Terrariums are hot right now. find out just how easy it is to make one at home!
At the weekend I attended a workshop at Smug in Islington. The workshop was being given by Emma from London Terrariums. Over the course of 2 hours, 6 of us were given a brief introduction to terrariums, how they work, how to make them and how to look after them as they continue to grow. I had such a fantastic time that I wanted to share with you what I learnt, just scroll down to find out more! At the end of the post you’ll also find out how to book yourself on to one of Emma’s workshops!
What is a terrarium?
Terrariums have their origins back in Victorian times. They were an accidental discovery by a botanist called Nathaniel Bagshaw Ward in 1842 who discovered fern spores successfully growing in a jar. The Victorians, fans of everything exotic and strange, loved the idea of being able to grow tropical plants inside glass containers and they soon became the must have home accessory.
As with all trends we seem to have come full circle and terrariums have been popping up in magazines everywhere. You can’t move on Instagram without seeing terrariums filled with ferns and succulents. Even Urban Outfitters sells them now! But buying one isn’t half as fun as making your own and it’s easier than you think!
But before we dive into the “how-to” it’s important to understand how they work. Essentially, terrariums are miniature gardens made inside a glass vessel and there are two main types: open or closed.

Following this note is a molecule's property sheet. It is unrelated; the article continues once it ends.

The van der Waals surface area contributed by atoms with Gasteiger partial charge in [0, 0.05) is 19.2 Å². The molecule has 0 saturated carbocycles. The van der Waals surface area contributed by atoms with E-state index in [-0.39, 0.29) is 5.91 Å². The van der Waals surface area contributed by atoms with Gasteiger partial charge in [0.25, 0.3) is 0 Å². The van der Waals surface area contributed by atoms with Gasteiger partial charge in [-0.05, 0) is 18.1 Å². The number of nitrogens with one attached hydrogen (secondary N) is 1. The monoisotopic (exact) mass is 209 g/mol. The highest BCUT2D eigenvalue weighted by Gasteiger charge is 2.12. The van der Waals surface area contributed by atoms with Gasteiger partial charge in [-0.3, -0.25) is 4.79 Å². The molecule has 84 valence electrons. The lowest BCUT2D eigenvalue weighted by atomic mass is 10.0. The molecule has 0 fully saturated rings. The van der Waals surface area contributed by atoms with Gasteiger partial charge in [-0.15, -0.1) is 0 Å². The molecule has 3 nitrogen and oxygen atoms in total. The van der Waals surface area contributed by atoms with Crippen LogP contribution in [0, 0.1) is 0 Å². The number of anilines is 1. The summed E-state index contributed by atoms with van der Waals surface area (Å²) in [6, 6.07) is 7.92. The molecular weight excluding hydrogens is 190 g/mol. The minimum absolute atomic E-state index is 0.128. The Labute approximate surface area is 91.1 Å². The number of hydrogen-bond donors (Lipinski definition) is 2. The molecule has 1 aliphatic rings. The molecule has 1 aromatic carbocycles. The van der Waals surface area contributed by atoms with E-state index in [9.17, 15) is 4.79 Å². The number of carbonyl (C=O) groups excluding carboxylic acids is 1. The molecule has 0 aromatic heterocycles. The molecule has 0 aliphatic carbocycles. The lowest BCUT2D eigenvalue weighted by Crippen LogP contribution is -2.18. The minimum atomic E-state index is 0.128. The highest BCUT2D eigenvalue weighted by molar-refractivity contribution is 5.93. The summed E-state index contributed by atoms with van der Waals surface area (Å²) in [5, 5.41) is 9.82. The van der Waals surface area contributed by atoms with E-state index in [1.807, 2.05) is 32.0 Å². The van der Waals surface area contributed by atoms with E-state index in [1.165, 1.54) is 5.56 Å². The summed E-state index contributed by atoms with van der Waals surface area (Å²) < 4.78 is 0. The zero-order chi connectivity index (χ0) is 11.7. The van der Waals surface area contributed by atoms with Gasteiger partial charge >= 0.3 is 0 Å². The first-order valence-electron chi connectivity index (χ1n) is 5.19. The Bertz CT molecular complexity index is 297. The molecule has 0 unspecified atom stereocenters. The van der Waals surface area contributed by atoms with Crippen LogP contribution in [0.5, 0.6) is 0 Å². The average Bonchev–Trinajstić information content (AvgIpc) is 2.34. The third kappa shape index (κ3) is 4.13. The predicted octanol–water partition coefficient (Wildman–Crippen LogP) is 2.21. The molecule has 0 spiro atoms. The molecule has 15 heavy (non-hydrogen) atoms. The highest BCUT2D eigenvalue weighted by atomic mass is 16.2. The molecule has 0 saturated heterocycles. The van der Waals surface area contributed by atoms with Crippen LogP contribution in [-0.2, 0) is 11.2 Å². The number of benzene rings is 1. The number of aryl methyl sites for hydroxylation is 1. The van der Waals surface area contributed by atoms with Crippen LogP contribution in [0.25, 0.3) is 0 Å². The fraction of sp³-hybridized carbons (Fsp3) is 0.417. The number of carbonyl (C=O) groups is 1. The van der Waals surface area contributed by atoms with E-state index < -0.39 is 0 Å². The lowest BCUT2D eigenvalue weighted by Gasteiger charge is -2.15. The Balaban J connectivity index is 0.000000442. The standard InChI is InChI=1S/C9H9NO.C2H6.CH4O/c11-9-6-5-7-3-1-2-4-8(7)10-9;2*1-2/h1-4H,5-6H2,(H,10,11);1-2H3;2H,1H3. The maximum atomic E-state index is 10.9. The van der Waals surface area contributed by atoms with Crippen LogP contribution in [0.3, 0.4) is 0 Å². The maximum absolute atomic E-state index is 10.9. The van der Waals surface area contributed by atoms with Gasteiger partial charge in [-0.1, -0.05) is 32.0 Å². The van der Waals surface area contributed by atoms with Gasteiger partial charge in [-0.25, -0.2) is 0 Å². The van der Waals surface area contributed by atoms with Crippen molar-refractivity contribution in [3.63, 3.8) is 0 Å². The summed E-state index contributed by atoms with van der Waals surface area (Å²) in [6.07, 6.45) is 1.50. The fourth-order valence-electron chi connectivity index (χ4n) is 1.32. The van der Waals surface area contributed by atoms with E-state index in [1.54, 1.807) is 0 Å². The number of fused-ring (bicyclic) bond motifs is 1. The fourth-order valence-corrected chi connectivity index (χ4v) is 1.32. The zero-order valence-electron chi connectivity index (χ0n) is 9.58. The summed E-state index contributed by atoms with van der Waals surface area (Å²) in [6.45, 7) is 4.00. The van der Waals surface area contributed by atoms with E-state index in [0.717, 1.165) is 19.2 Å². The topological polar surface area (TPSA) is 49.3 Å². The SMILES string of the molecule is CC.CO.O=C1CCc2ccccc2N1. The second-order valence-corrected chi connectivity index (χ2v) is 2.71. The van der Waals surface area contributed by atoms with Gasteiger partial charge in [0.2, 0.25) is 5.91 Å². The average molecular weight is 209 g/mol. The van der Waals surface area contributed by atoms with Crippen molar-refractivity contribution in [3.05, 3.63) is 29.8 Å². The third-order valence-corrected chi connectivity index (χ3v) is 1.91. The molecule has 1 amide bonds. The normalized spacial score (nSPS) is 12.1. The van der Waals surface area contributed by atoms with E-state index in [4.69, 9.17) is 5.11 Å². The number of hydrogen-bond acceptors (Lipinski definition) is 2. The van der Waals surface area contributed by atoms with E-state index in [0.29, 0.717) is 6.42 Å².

Closed terrariums are the ones I find most magical. They are a self-contained eco-system in which tropical plants thrive. After just an initial water, the plants are able to thrive for years if kept in the right conditions. Keeping the terrarium sealed allows for the circulation of water as the plants photosynthesise, create gas which then settles as condensation on the glass, drips down to the soil and the process starts again. But, sealed terrariums need to be opened occasionally to remove excess moisture and might need a little helping hand with a spritz of water if condensation stops forming on the glass.
The open terrariums which as so popular on instagram are much better suited to succulents and cacti which prefer a dry, arid environment.
What you’ll need
- A “vessel” – such as a kilner jar, carboy, demijohn or boiling flask. If you’re using succulents you could use an open fish bowl or geometric terrarium.
- Stones – washed before using.
- Activated charcoal – you can buy this from health food shops and is essential for sealed terrariums.
- Compost – part John Innes 1 and part potting compost.
- Your choice of miniature plants – moss, ferns, fittonias, ficus pumilas and variegated ivy. Orchids also work well, as does basil! If you’re making an open air terrarium you can also use succulents and cacti.
- A funnel.
- A long pointy stick – think those thin green garden canes.
- A radiator paint brush.
- A skewer with a cork on the end – sounds bizarre but this will be REALLY handy.